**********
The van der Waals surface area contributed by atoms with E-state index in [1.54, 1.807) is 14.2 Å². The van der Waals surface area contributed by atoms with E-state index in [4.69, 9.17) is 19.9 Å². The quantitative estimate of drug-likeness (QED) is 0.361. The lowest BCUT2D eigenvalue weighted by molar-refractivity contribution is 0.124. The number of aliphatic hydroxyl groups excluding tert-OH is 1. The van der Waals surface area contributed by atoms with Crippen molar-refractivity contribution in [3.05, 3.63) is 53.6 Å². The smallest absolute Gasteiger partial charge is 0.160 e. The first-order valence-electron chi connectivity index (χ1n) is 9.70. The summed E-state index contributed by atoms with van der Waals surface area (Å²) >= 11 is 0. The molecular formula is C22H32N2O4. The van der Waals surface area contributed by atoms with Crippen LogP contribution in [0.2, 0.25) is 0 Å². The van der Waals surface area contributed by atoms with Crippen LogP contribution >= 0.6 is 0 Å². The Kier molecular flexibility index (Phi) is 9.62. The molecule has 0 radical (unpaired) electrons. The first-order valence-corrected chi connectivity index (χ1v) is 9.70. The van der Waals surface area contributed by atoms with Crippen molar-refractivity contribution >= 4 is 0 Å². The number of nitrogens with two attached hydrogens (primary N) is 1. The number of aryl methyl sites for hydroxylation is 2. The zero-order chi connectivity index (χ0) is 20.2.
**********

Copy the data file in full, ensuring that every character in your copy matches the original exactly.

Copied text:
The van der Waals surface area contributed by atoms with E-state index in [1.54, 1.807) is 14.2 Å². The van der Waals surface area contributed by atoms with E-state index in [4.69, 9.17) is 19.9 Å². The quantitative estimate of drug-likeness (QED) is 0.361. The lowest BCUT2D eigenvalue weighted by molar-refractivity contribution is 0.124. The number of aliphatic hydroxyl groups excluding tert-OH is 1. The van der Waals surface area contributed by atoms with Crippen molar-refractivity contribution in [3.05, 3.63) is 53.6 Å². The smallest absolute Gasteiger partial charge is 0.160 e. The first-order valence-electron chi connectivity index (χ1n) is 9.70. The summed E-state index contributed by atoms with van der Waals surface area (Å²) >= 11 is 0. The molecular formula is C22H32N2O4. The van der Waals surface area contributed by atoms with Crippen LogP contribution in [0.2, 0.25) is 0 Å². The van der Waals surface area contributed by atoms with Crippen LogP contribution >= 0.6 is 0 Å². The Kier molecular flexibility index (Phi) is 9.62. The molecule has 0 radical (unpaired) electrons. The first-order valence-corrected chi connectivity index (χ1v) is 9.70. The van der Waals surface area contributed by atoms with Crippen molar-refractivity contribution >= 4 is 0 Å². The number of nitrogens with two attached hydrogens (primary N) is 1. The number of aryl methyl sites for hydroxylation is 2. The zero-order chi connectivity index (χ0) is 20.2.